Blessed are the peacemakers
By Nalaka Godahewa
Several decades ago Sri Lanka was a key member of the Non-Aligned Movement (NAM) which was formed in Belgrade in 1961.
Historical records say that the idea was mooted by the then President of Yugoslavia, Marshal Josip Broz Tito, the then Prime Minister of India, Jawaharlal Nehru, the then President of Egypt, Gamal Abdel Nasser, the then President of Ghana, Kwame Nkrumah, and the then President of Indonesia, General Sukarno.
These leaders believed that developing countries should not help either the Western or Eastern Blocs in the Cold War. Apparently, it was the Prime Minister of India, Jawaharlal Nehru, who coined the term 'non-aligned' during a speech in Sri Lanka in 1954. In 1976, Sri Lanka hosted the 5th Non-Aligned Summit at BMICH with the Prime Minister of Sri Lanka, Sirimavo Bandaranaike as the Chairperson.
As long as Sri Lanka remained neutral in the global power play, the interference by the super powers was also minimal. Hence, it was a good foreign policy for Sri Lanka to be non-aligned. Sirimavo Bandaranaike had understood this reality well. That's why her tenure is still considered one of the best examples for successful foreign relations.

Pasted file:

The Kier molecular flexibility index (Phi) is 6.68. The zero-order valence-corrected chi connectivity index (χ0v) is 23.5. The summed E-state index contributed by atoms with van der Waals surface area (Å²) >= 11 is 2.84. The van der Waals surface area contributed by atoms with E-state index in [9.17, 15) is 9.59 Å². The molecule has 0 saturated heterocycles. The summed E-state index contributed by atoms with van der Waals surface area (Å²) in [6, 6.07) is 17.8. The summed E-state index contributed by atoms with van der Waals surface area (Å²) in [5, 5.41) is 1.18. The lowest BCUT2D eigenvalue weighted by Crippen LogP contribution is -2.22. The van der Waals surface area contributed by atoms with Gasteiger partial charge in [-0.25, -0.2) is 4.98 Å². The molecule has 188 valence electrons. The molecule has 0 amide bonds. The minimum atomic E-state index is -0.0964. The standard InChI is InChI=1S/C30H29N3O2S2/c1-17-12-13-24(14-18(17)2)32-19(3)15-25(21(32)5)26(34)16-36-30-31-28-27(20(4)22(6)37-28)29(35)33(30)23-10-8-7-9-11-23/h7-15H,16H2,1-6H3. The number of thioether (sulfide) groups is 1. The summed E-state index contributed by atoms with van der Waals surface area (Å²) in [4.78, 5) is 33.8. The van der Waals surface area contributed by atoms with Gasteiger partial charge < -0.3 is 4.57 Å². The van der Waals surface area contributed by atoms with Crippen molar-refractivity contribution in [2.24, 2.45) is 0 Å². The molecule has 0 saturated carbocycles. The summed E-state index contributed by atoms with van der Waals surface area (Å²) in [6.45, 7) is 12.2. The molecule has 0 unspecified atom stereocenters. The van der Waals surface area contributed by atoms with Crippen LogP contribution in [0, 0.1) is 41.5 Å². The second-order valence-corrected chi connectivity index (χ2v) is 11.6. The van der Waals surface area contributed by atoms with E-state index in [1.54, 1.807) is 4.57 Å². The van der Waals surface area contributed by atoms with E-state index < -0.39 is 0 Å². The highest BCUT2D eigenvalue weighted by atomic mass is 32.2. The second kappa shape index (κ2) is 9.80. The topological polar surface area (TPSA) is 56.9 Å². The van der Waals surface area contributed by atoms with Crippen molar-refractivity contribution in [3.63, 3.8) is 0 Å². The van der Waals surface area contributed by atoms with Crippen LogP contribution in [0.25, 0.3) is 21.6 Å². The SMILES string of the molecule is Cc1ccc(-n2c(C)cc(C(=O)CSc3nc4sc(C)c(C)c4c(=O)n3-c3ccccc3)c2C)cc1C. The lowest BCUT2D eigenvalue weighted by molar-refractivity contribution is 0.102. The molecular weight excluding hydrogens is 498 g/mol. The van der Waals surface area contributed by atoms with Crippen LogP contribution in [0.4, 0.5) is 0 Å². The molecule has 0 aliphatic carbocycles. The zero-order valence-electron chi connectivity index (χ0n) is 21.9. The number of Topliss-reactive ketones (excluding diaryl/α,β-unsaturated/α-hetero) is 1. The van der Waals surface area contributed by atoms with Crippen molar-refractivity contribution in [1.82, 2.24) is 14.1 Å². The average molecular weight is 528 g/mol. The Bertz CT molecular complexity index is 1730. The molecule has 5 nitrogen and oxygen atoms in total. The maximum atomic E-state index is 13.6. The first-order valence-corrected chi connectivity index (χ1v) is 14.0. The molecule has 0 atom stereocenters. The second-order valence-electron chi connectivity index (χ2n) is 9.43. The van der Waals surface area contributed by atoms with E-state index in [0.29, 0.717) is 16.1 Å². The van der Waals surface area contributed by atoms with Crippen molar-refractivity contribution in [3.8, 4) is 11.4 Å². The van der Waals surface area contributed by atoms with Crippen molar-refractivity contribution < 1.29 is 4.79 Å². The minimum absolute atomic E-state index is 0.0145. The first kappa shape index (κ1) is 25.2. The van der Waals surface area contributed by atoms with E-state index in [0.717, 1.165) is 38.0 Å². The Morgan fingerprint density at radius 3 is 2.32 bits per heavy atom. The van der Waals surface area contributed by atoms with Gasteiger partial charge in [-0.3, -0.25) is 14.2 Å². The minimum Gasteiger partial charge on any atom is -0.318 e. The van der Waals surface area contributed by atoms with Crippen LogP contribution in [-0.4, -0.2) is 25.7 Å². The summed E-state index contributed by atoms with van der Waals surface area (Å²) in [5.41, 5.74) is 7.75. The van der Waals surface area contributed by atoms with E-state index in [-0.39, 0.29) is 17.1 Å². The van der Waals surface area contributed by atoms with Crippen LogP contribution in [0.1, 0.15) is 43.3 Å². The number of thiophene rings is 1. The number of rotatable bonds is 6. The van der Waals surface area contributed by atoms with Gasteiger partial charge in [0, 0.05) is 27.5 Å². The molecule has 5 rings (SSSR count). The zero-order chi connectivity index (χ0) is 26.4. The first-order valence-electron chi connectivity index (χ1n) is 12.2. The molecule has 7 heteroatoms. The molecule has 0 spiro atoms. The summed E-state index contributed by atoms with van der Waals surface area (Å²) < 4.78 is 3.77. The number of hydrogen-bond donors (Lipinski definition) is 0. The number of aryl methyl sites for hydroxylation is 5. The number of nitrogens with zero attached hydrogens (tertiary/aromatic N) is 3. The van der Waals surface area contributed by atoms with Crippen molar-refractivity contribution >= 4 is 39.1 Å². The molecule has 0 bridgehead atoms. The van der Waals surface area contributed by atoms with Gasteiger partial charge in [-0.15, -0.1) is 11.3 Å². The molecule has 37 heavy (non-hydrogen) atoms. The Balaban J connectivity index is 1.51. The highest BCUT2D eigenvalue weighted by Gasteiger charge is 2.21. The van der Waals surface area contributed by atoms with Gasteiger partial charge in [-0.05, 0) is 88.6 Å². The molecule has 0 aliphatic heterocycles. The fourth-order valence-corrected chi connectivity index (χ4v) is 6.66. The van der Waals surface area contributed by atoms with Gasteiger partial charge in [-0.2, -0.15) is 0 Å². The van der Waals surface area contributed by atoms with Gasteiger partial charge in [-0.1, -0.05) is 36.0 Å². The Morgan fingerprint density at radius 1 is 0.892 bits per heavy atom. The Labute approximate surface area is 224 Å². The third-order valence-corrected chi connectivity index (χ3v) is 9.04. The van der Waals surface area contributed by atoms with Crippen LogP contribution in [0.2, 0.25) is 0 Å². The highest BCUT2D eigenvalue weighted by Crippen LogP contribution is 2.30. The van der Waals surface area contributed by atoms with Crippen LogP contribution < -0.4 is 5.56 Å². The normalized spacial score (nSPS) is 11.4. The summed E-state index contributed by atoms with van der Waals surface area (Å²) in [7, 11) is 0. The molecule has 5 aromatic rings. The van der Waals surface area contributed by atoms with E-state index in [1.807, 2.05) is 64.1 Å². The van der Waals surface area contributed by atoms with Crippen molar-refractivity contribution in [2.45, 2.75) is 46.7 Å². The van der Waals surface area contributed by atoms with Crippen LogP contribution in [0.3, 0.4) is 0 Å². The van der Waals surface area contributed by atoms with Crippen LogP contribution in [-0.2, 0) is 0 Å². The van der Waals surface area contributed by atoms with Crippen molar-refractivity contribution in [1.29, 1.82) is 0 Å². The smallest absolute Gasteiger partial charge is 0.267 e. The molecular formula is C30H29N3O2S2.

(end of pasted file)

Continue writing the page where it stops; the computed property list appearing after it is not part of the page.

However, the national leaders since Sirimavo Bandaranaike were not that effective in maintaining the spirit of being non-aligned.
From time to time our loyalties started shifting from Western Bloc to Eastern Bloc and vice versa, depending on the leadership. That was a serious drawback for our foreign policy as it demonstrated lack of consistency. This probably is one reason that we are today looked at with suspicion by various power players in the global arena.
For example, during the period of former President Mahinda Rajapaksa, the relationships with USA and Europe appeared to have deteriorated considerably.
Many people believe today that several Western powers supported the Opposition behind the scene to map out a campaign strategy and also in all probability supported the Opposition financially for a regime change. Whether these allegations are true or not, it is quite obvious that the West was happy to see the back of Rajapaksa. There is ample evidence to show that the West didn't trust his administration and preferred an alternative.
The Former United States Secretary of State, John Kerry was quick to welcome the successful conclusion of the January 2015 Presidential Election in Sri Lanka.
"I look forward to working with President-Elect Sirisena as his new government works to implement its campaign platform of a Sri Lanka that is peaceful, inclusive, democratic, and prosperous," John Kerry said.
Let us assume that the Western powers genuinely believed that a new government would eliminate corruption, ensure racial harmony, and restore law and order in the country. The question one has to ask now is whether the new government has lived up to those expectations. Is the country more peaceful, inclusive, democratic, and prosperous after 3 years?
The reality seems to be quite different. The country has become more violent. Armed gangs are engaged in mafia type shootings.